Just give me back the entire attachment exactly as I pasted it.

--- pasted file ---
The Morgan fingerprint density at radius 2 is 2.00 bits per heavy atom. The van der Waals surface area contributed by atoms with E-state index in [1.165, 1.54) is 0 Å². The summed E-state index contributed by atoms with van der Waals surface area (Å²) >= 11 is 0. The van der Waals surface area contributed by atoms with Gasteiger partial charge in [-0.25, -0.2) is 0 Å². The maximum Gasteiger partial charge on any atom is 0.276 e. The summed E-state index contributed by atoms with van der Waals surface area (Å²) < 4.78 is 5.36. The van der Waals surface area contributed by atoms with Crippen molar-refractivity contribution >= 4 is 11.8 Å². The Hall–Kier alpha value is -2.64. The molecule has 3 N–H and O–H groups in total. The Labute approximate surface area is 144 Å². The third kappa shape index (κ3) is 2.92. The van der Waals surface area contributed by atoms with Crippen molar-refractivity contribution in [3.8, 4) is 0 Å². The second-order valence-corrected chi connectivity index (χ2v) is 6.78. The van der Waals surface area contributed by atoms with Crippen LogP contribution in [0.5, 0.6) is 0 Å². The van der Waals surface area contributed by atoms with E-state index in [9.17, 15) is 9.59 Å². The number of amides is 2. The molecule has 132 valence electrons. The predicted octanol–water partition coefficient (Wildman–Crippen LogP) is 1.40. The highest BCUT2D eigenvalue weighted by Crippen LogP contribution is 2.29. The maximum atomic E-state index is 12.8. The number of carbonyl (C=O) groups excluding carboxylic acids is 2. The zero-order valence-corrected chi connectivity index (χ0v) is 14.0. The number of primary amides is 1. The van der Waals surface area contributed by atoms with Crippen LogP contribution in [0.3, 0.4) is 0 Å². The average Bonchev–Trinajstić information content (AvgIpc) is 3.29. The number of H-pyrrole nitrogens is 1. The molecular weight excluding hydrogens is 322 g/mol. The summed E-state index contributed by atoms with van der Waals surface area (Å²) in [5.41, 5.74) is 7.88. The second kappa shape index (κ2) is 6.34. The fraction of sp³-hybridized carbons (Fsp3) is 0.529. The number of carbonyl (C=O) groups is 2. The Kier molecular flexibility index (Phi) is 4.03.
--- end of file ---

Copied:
The Morgan fingerprint density at radius 2 is 2.00 bits per heavy atom. The van der Waals surface area contributed by atoms with E-state index in [1.165, 1.54) is 0 Å². The summed E-state index contributed by atoms with van der Waals surface area (Å²) >= 11 is 0. The van der Waals surface area contributed by atoms with Gasteiger partial charge in [-0.25, -0.2) is 0 Å². The maximum Gasteiger partial charge on any atom is 0.276 e. The summed E-state index contributed by atoms with van der Waals surface area (Å²) < 4.78 is 5.36. The van der Waals surface area contributed by atoms with Crippen molar-refractivity contribution >= 4 is 11.8 Å². The Hall–Kier alpha value is -2.64. The molecule has 3 N–H and O–H groups in total. The Labute approximate surface area is 144 Å². The third kappa shape index (κ3) is 2.92. The van der Waals surface area contributed by atoms with Crippen molar-refractivity contribution in [3.8, 4) is 0 Å². The second-order valence-corrected chi connectivity index (χ2v) is 6.78. The van der Waals surface area contributed by atoms with Crippen LogP contribution in [0.5, 0.6) is 0 Å². The van der Waals surface area contributed by atoms with E-state index in [9.17, 15) is 9.59 Å². The number of amides is 2. The molecule has 132 valence electrons. The predicted octanol–water partition coefficient (Wildman–Crippen LogP) is 1.40. The highest BCUT2D eigenvalue weighted by Crippen LogP contribution is 2.29. The maximum atomic E-state index is 12.8. The number of carbonyl (C=O) groups excluding carboxylic acids is 2. The zero-order valence-corrected chi connectivity index (χ0v) is 14.0. The number of primary amides is 1. The van der Waals surface area contributed by atoms with Crippen LogP contribution in [0.3, 0.4) is 0 Å². The average Bonchev–Trinajstić information content (AvgIpc) is 3.29. The number of H-pyrrole nitrogens is 1. The molecular weight excluding hydrogens is 322 g/mol. The summed E-state index contributed by atoms with van der Waals surface area (Å²) in [5.41, 5.74) is 7.88. The second kappa shape index (κ2) is 6.34. The fraction of sp³-hybridized carbons (Fsp3) is 0.529. The number of carbonyl (C=O) groups is 2. The Kier molecular flexibility index (Phi) is 4.03.